and that once the federal RICO claim is dismissed, all pendent state law claims should be dismissed as well for lack of jurisdiction.
The Chapas' Motion
The bank alleges that the Chapas received embezzled money from Marsh with knowledge of the fraud and therefore the transfers were fraudulent conveyances. The Chapas argue that in raising state law causes of action against them, the bank relies on sections of New York's Debtor-Creditor Law, which are inappropriate since Marsh did not assume a debtor-creditor relationship with the bank. The Chapas further contend that they did not engage in fraudulent transfers with Marsh. According to the Chapas, all of the transfers were made for full consideration, the negotiations with Marsh were at arms length, and they had no knowledge of any fraud or embezzlement. Finally, the Chapas maintain that they are precluded from liability because any losses sustained by plaintiff were the result of the bank's failure to supervise its employees.
A. Standards for Dismissing a Complaint Under the Federal Rules of Civil Procedure
Viva Pancho seeks dismissal of the claims against it in the alternative pursuant to Rules 12(b)(6), 12(c), or 56(c), Fed. R. Civ. P. The Chapas move for dismissal of the amended complaint exclusively under Rule 12(b)(6). A motion for failure to state a claim brought under Rule 12(b) is made only "before pleading if a further pleading is permitted." In contrast, a motion for judgment on the pleadings pursuant to Rule 12(c) is made "after the pleadings are closed." In both contexts, however, if "matters outside the pleadings are presented to and not excluded by the court, the motion shall be treated as one for summary judgment and disposed of as provided in Rule 56." Rules 12(b) and (c), Fed. R. Civ. P.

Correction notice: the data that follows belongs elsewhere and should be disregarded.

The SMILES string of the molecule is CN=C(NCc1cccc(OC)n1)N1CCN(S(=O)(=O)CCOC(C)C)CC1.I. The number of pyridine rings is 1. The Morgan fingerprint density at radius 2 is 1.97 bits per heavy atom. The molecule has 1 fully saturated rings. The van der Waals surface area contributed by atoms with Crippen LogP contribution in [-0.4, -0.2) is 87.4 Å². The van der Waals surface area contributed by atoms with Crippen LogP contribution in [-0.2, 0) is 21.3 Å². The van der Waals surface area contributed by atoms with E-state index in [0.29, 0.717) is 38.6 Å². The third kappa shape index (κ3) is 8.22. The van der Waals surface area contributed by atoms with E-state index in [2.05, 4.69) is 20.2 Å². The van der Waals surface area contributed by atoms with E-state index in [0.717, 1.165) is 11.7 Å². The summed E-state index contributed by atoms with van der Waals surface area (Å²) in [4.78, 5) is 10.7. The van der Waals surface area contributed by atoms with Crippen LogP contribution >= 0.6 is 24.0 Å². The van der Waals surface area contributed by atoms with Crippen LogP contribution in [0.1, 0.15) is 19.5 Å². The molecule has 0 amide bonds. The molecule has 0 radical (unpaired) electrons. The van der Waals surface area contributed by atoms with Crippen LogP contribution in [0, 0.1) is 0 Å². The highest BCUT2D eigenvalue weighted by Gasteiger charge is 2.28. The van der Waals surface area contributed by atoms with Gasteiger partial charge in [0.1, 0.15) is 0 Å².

Because the Chapas have submitted the affidavit of Martiniano Chapa in support of their motion, the Court converts their motion to dismiss into a motion for summary judgment.
Conversely, inasmuch as Viva Pancho has presented no affidavits or other matters outside of the pleadings along with its motion, the Court need not convert its motion to dismiss into a summary judgment motion.
Moreover, regardless of whether Viva Pancho's motion was made before or after the pleadings were closed, the standards for determining its outcome are the same.
According to Fed. R. Civ. P. 12(h)(2), the defense of failure to state a claim upon which relief may be granted, typically raised pursuant to Rule 12(b)(6), may be interposed after an answer has been filed by moving for judgment on the pleadings pursuant to Rule 12(c). Although Rule 12(h)(2) requires that in moving to dismiss for failure to state a claim after filing an answer, the movant invoke Rule 12(c) rather than Rule 12(b)(6), the Second Circuit instructs that "the same standards that are employed for dismissing a complaint for failure to state a claim under Fed. R. Civ. P. 12(b)(6) are applicable" on a motion to dismiss the complaint for failure to state a claim under Rule 12(c). Ad-hoc Comm. of Baruch Black and Hispanic Alumni Ass'n v. Bernard M. Baruch College, 835 F.2d 980, 982 (2d Cir. 1987); 5A C. Wright & A. Miller, Federal Practice and Procedure § 1367, at 515 (1990). Accordingly, the Court will employ the standards for reviewing a Rule 12(b)(6) motion in determining Viva Pancho's Rule 12(c) motion and the standards for summary judgment under Rule 56(c) in reviewing the Chapas' motion.